Having been dealt a set of Destination Tickets at the start of the game, your goal in Ticket to Ride is to place your own-coloured trains so that they create a link between the cities shown on your tickets. Your opponents are trying to do the same (with their own set of tickets) - if you’re keeping an eye on them, you might be able to guess where they’re going next and foil their plans.
Playing trains requires revealing a set of coloured cards that match the section of track you’re playing to, so you’ll need to be building up a good hand of cards as you play, deciding which cards you’re going to need both now and later.
All you ever need to do on your turn is one of three things; draw a new coloured card, place a new train section, or draw some new Destination Tickets - making Ticket to Ride an extremely easy game to pick up and teach. That doesn’t mean it’s simple though; there’s a whole wealth of strategic choices to make, and a different combination of Destination Tickets every time to keep things varied.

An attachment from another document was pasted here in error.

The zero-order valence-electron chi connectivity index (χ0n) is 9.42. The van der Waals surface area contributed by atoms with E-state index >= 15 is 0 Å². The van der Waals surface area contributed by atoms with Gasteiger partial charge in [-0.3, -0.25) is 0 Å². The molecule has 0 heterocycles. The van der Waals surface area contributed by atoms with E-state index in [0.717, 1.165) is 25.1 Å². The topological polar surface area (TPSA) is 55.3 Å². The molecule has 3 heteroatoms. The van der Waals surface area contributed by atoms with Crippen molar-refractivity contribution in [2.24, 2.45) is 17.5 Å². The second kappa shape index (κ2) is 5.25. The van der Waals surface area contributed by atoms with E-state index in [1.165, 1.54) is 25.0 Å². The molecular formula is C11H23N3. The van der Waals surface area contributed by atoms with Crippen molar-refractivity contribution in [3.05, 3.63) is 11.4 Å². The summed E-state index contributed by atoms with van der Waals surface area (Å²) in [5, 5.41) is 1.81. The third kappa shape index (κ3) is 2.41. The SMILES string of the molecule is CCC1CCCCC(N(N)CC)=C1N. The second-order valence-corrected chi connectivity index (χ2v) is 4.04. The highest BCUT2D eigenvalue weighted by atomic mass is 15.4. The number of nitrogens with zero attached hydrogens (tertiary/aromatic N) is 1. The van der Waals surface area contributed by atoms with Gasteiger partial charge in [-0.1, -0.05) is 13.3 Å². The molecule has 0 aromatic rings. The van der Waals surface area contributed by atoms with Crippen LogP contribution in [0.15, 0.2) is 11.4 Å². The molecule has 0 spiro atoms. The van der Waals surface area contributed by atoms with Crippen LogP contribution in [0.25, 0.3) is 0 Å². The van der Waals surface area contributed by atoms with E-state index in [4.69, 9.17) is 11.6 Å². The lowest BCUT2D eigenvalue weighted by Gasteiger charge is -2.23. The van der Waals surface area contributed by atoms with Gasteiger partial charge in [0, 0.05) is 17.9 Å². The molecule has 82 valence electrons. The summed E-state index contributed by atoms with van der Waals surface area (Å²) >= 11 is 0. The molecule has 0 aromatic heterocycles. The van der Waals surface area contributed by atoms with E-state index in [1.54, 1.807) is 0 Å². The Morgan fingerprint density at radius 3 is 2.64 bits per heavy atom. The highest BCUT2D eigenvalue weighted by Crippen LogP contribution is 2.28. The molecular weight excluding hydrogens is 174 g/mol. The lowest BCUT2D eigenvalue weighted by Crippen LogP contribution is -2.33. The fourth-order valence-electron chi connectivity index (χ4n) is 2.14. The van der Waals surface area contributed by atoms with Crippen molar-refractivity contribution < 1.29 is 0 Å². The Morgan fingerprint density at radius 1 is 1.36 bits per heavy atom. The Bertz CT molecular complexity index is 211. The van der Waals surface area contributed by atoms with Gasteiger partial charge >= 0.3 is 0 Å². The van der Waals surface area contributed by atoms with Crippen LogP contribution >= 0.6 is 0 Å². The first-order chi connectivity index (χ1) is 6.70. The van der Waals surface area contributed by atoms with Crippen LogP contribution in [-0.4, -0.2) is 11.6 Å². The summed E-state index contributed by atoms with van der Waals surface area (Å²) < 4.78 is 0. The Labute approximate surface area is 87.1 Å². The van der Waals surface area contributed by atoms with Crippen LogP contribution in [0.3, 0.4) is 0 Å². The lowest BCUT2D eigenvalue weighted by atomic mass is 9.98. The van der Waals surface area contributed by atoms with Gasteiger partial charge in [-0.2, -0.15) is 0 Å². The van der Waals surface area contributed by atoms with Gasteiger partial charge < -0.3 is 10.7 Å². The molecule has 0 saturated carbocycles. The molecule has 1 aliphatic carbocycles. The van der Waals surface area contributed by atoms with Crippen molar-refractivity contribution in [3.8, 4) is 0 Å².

Recommended Versions/Expansions: You US people might prefer to pick up the original Ticket to Ride as you’ll probably recognise all the locations. I personally prefer Ticket to Ride: Europe because it adds a few twists to the base game that make things a little more varied. There’s a few other versions and expansions around if you’re interested too, but I’d recommend sticking with the original or Europe to start with.
Players: Between 2 and 5 players. I usually play with 2, which makes for a relatively easy-going game without much conflict that’s more about out-planning your opponent. With 4 and 5 players, you’ll have a very competitive game with lots of conflict where trying to block your opponents becomes a much more valuable tactic.